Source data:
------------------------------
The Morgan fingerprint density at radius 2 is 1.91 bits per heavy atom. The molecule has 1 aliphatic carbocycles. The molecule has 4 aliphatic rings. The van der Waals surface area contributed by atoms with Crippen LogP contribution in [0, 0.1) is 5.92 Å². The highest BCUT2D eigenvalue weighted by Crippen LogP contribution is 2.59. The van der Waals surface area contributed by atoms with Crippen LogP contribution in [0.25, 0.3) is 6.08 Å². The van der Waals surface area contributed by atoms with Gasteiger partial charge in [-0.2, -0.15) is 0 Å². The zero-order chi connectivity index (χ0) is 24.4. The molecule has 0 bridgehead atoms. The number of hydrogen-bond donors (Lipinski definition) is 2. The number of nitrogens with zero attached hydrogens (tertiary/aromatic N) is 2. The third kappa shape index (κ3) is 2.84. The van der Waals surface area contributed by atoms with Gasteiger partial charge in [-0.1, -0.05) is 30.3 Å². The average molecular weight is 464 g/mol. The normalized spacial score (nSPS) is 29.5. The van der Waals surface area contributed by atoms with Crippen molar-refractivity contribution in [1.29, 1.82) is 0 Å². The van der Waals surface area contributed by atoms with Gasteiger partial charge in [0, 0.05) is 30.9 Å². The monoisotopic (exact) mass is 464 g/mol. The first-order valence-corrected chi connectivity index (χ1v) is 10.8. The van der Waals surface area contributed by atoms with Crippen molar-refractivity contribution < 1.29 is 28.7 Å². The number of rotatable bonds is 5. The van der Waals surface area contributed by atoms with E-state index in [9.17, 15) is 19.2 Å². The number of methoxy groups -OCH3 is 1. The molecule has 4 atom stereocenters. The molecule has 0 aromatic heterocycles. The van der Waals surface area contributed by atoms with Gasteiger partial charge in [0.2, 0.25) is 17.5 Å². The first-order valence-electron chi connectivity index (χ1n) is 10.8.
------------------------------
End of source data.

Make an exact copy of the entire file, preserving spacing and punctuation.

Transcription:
The Morgan fingerprint density at radius 2 is 1.91 bits per heavy atom. The molecule has 1 aliphatic carbocycles. The molecule has 4 aliphatic rings. The van der Waals surface area contributed by atoms with Crippen LogP contribution in [0, 0.1) is 5.92 Å². The highest BCUT2D eigenvalue weighted by Crippen LogP contribution is 2.59. The van der Waals surface area contributed by atoms with Crippen LogP contribution in [0.25, 0.3) is 6.08 Å². The van der Waals surface area contributed by atoms with Gasteiger partial charge in [-0.2, -0.15) is 0 Å². The zero-order chi connectivity index (χ0) is 24.4. The molecule has 0 bridgehead atoms. The number of hydrogen-bond donors (Lipinski definition) is 2. The number of nitrogens with zero attached hydrogens (tertiary/aromatic N) is 2. The third kappa shape index (κ3) is 2.84. The van der Waals surface area contributed by atoms with Gasteiger partial charge in [-0.1, -0.05) is 30.3 Å². The average molecular weight is 464 g/mol. The normalized spacial score (nSPS) is 29.5. The van der Waals surface area contributed by atoms with Crippen molar-refractivity contribution in [1.29, 1.82) is 0 Å². The van der Waals surface area contributed by atoms with Gasteiger partial charge in [0, 0.05) is 30.9 Å². The monoisotopic (exact) mass is 464 g/mol. The first-order valence-corrected chi connectivity index (χ1v) is 10.8. The van der Waals surface area contributed by atoms with Crippen molar-refractivity contribution < 1.29 is 28.7 Å². The number of rotatable bonds is 5. The van der Waals surface area contributed by atoms with E-state index in [9.17, 15) is 19.2 Å². The number of methoxy groups -OCH3 is 1. The molecule has 4 atom stereocenters. The molecule has 0 aromatic heterocycles. The van der Waals surface area contributed by atoms with Gasteiger partial charge in [0.2, 0.25) is 17.5 Å². The first-order valence-electron chi connectivity index (χ1n) is 10.8.